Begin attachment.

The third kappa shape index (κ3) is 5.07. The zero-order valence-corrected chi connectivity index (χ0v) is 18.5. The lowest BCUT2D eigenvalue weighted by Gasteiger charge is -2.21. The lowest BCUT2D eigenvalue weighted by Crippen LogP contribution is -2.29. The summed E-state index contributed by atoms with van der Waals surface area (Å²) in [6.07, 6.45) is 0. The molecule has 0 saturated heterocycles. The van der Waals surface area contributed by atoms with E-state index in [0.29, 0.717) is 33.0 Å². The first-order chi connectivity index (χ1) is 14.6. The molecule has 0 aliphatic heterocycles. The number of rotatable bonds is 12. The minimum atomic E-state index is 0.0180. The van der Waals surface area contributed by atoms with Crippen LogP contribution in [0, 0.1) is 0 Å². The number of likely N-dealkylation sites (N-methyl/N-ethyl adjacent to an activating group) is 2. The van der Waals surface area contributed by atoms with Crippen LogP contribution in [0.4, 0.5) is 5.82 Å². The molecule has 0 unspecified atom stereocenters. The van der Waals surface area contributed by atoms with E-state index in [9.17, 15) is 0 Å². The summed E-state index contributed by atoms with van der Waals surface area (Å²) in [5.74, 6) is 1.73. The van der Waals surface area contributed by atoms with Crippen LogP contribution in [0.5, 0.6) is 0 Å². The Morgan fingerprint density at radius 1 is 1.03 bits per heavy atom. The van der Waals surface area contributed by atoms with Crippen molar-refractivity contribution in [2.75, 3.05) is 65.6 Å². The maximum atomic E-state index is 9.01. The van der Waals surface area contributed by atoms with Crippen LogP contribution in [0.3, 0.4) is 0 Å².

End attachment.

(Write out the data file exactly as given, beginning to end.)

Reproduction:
The third kappa shape index (κ3) is 5.07. The zero-order valence-corrected chi connectivity index (χ0v) is 18.5. The lowest BCUT2D eigenvalue weighted by Gasteiger charge is -2.21. The lowest BCUT2D eigenvalue weighted by Crippen LogP contribution is -2.29. The summed E-state index contributed by atoms with van der Waals surface area (Å²) in [6.07, 6.45) is 0. The molecule has 0 saturated heterocycles. The van der Waals surface area contributed by atoms with E-state index in [0.29, 0.717) is 33.0 Å². The first-order chi connectivity index (χ1) is 14.6. The molecule has 0 aliphatic heterocycles. The number of rotatable bonds is 12. The minimum atomic E-state index is 0.0180. The van der Waals surface area contributed by atoms with Crippen LogP contribution in [0, 0.1) is 0 Å². The number of likely N-dealkylation sites (N-methyl/N-ethyl adjacent to an activating group) is 2. The van der Waals surface area contributed by atoms with Crippen LogP contribution in [0.4, 0.5) is 5.82 Å². The molecule has 0 unspecified atom stereocenters. The van der Waals surface area contributed by atoms with E-state index in [9.17, 15) is 0 Å². The summed E-state index contributed by atoms with van der Waals surface area (Å²) in [5.74, 6) is 1.73. The van der Waals surface area contributed by atoms with Crippen LogP contribution in [0.5, 0.6) is 0 Å². The Morgan fingerprint density at radius 1 is 1.03 bits per heavy atom. The van der Waals surface area contributed by atoms with Crippen molar-refractivity contribution in [2.75, 3.05) is 65.6 Å². The maximum atomic E-state index is 9.01. The van der Waals surface area contributed by atoms with Crippen LogP contribution in [0.3, 0.4) is 0 Å².